6. I agree that the ability to persevere in writing as in life is so important. Sometimes it's the slogging through things that yields great results in the end. Maybe you won't love what you wrote but you might find that having done the work to write it has improved your writing.

    Or maybe it's just the thrill of being out of school, so to speak.


  7. Thank you for your comments.

    I am pleased that I stuck to it and finished the course, even if at times it got pretty painful. The strange thing is that I want to write my autobiography, but feel as if I’ve only scratched the surface – plenty to write about see. Lol.

    Creativity is definitely bubbling. I have poetry diarrhoea!

    Yes it has improved my technique and writing spectrum, as you were encouraged to write using various techniques.

    Strange it is only this module that has stalled things, but I’m going to take a break to get a few things out of my system before considering a new module. I quite fancy children’s’ writing, particularly while I have a seven year old at home.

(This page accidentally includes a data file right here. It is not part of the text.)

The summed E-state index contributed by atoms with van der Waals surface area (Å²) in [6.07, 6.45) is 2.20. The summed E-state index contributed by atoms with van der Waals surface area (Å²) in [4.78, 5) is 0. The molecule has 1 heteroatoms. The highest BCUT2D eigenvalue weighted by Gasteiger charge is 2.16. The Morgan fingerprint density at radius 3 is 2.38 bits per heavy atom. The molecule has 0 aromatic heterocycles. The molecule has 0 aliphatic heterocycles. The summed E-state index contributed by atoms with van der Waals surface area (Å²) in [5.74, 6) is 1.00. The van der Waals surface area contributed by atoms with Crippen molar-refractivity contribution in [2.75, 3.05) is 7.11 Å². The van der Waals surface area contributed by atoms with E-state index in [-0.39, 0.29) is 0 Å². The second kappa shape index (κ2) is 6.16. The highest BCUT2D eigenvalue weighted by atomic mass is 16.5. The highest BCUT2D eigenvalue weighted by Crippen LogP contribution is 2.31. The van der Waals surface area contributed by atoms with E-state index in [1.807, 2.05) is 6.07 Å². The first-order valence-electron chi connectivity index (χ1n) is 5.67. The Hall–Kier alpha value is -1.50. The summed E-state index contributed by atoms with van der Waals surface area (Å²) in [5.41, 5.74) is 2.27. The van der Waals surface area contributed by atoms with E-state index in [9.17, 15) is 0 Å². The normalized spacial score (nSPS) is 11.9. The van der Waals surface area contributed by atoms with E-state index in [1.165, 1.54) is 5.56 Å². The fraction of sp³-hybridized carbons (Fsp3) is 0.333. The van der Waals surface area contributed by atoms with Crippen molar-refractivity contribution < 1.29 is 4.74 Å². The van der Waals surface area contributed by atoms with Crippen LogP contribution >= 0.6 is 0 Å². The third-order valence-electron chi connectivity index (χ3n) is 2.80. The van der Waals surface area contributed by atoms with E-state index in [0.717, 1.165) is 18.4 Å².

I definitely have that out of school holiday feeling!


  8. It'll probably take you by surprise just how much you learnt without realising it, it's not always obvious while you're stressing about finishing assignments. Enjoy your break!


  9. Hi Morton, yes I've found that while writing for something like NaNo can improve word flow, writing for courses can restrict you, too. I hope you get to finish your partials now, I want to buy a Morton book!


  10. That's brilliant news Morton – well done you. A good walk does it for me – or a piece of music – depends on my mood really. It just happens…. or not!


  11. opps just realised may have lost last post…

    What I said was:

    Never delete a thing, Morton. You never know, it might become useful for background or something on a 'character'.